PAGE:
Dave Drake’s Legacy

Once in a generation, there are extraordinary exhibitions that capture the mind and spirit and are of such significance that they are remembered forever.

The Bascom is proud to present such an exhibit this summer.

Dave Drake was born into the condition of slavery circa1800, in the Edgefield District of South Carolina.  There, he was trained by Abner Landrum and others at Pottersville on how to make alkaline-glazed stoneware.  

Dave was a literate slave.  He integrated his skills of reading and writing – which were forbidden to slaves – to communicate to the free and enslaved world around him.  His prose verses evoke his personal philosophy and his point of view on love, patriotism, commerce, and religion.  The poetry and pottery that is Dave’s legacy, is a rare and unique window into the life of a mid-19th century African American craftsman, who lived most of his life in bondage.  Dave inscribed his couplets and poems on soft clay jars at a time when it was novel and dangerous for a slave to do so.  His vessels stand as sentinels of the abuses, privilege, and fettering of expression characteristic of slavery in the nineteenth century United States.  Even though we may not completely understand the underlying meaning of Dave’s verses, the narrative is a rare portrayal of a slave’s life and a powerful story that this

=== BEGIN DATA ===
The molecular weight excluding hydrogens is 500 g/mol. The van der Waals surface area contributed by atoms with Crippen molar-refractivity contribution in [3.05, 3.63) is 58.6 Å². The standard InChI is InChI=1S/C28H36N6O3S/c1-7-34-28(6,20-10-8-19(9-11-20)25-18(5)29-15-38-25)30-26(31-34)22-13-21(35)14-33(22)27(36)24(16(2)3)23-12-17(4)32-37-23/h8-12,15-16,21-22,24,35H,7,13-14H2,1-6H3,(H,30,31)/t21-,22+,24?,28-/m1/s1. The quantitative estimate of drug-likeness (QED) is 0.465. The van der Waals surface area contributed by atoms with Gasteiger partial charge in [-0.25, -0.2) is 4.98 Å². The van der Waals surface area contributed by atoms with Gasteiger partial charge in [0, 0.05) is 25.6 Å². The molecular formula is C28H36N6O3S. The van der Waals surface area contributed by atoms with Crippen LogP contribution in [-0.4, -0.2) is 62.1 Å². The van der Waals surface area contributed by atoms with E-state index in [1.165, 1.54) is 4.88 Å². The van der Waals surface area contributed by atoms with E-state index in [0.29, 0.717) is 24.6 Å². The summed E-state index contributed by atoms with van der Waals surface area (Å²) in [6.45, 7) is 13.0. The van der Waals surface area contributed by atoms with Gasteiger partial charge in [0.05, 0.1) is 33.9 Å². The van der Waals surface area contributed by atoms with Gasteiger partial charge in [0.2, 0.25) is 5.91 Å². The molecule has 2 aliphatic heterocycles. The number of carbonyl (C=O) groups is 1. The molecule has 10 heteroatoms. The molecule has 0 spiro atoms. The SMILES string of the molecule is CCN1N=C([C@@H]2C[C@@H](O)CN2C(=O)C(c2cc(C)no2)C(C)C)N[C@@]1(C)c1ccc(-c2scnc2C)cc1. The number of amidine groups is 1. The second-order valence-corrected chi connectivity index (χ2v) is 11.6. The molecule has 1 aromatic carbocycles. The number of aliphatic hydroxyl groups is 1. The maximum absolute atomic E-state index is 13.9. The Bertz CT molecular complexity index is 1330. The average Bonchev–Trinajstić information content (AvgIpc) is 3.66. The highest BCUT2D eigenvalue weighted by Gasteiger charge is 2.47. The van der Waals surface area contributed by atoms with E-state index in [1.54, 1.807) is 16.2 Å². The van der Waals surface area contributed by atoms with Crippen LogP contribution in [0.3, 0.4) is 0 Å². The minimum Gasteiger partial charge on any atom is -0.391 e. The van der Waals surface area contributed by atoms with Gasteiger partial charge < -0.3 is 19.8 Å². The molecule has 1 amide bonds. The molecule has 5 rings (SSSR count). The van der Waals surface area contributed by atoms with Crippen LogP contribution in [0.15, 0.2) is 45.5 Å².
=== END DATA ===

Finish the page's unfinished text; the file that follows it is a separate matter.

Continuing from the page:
exhibition tells. 

The Bascom invites you to come and walk among Dave Drake’s grand pottery and prose. We will have eight of Dave’s famous poem pots, the most exhibited in one place since 1998.  On loan from private collectors and museums, this is an exhibit not to be missed.  While you are at The Bascom campus please visit The Dave Drake Studio Barn, named for Dave Drake by an anonymous donor.

As a center for the visual arts on a mountain plateau, The Bascom provides a dynamic experience that inspires and attracts residents and visitors through interaction with all forms of visual arts.  Established in 1983, it’s evolved into a prominent cultural institution in the Southern Appalachian region, and moved to its present six-acre, campus in 2009. 

The town of Highlands, with its stunning scenery and favorable climate, has been a popular haven for Southerners since the 19th century.  Every summer, nearly 30,000 visitors come to enjoy the natural beauty of Western North Carolina.  The Bascom is open year-round, Monday-Saturday 10:00 A.M. to 5:00 P.M. and Sunday 12:00-5:00 P.M., offering free admission to all exhibitions.  The campus is located at 323 Franklin Road in Highlands.  More information about The Bascom’s exhibitions and educational programs can be found at thebascom.org.